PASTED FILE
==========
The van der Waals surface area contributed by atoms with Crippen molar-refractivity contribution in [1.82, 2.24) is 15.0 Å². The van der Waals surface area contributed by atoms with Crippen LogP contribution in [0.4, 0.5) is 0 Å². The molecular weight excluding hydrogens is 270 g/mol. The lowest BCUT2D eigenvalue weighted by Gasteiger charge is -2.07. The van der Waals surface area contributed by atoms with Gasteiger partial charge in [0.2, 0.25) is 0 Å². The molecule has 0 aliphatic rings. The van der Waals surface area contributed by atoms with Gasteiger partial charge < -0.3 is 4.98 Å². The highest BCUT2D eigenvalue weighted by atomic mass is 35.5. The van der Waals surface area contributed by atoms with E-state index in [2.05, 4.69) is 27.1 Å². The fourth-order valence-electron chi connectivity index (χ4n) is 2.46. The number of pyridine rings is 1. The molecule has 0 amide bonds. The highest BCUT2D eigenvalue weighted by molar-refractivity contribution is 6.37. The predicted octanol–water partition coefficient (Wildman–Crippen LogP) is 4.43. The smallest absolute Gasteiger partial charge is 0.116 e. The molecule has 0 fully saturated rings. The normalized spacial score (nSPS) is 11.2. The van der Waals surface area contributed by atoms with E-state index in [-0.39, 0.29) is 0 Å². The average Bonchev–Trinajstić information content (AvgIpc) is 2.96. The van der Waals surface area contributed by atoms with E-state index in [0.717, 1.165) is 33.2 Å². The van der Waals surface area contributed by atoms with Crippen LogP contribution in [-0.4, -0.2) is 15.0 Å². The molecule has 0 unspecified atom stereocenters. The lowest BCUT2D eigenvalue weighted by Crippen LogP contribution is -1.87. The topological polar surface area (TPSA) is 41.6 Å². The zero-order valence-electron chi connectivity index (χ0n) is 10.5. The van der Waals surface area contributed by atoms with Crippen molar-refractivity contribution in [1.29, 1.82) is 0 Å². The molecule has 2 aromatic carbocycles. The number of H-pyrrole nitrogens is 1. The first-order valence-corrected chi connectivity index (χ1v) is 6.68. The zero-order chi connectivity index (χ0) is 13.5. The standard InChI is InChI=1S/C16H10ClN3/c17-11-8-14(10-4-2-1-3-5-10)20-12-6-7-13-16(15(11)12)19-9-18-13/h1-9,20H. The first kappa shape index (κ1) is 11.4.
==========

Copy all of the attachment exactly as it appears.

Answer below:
The van der Waals surface area contributed by atoms with Crippen molar-refractivity contribution in [1.82, 2.24) is 15.0 Å². The van der Waals surface area contributed by atoms with Crippen LogP contribution in [0.4, 0.5) is 0 Å². The molecular weight excluding hydrogens is 270 g/mol. The lowest BCUT2D eigenvalue weighted by Gasteiger charge is -2.07. The van der Waals surface area contributed by atoms with Gasteiger partial charge in [0.2, 0.25) is 0 Å². The molecule has 0 aliphatic rings. The van der Waals surface area contributed by atoms with Gasteiger partial charge < -0.3 is 4.98 Å². The highest BCUT2D eigenvalue weighted by atomic mass is 35.5. The van der Waals surface area contributed by atoms with E-state index in [2.05, 4.69) is 27.1 Å². The fourth-order valence-electron chi connectivity index (χ4n) is 2.46. The number of pyridine rings is 1. The molecule has 0 amide bonds. The highest BCUT2D eigenvalue weighted by molar-refractivity contribution is 6.37. The predicted octanol–water partition coefficient (Wildman–Crippen LogP) is 4.43. The smallest absolute Gasteiger partial charge is 0.116 e. The molecule has 0 fully saturated rings. The normalized spacial score (nSPS) is 11.2. The van der Waals surface area contributed by atoms with E-state index in [-0.39, 0.29) is 0 Å². The average Bonchev–Trinajstić information content (AvgIpc) is 2.96. The van der Waals surface area contributed by atoms with E-state index in [0.717, 1.165) is 33.2 Å². The van der Waals surface area contributed by atoms with Crippen LogP contribution in [-0.4, -0.2) is 15.0 Å². The molecule has 0 unspecified atom stereocenters. The lowest BCUT2D eigenvalue weighted by Crippen LogP contribution is -1.87. The topological polar surface area (TPSA) is 41.6 Å². The zero-order valence-electron chi connectivity index (χ0n) is 10.5. The van der Waals surface area contributed by atoms with Crippen molar-refractivity contribution in [1.29, 1.82) is 0 Å². The molecule has 2 aromatic carbocycles. The number of H-pyrrole nitrogens is 1. The first-order valence-corrected chi connectivity index (χ1v) is 6.68. The zero-order chi connectivity index (χ0) is 13.5. The standard InChI is InChI=1S/C16H10ClN3/c17-11-8-14(10-4-2-1-3-5-10)20-12-6-7-13-16(15(11)12)19-9-18-13/h1-9,20H. The first kappa shape index (κ1) is 11.4.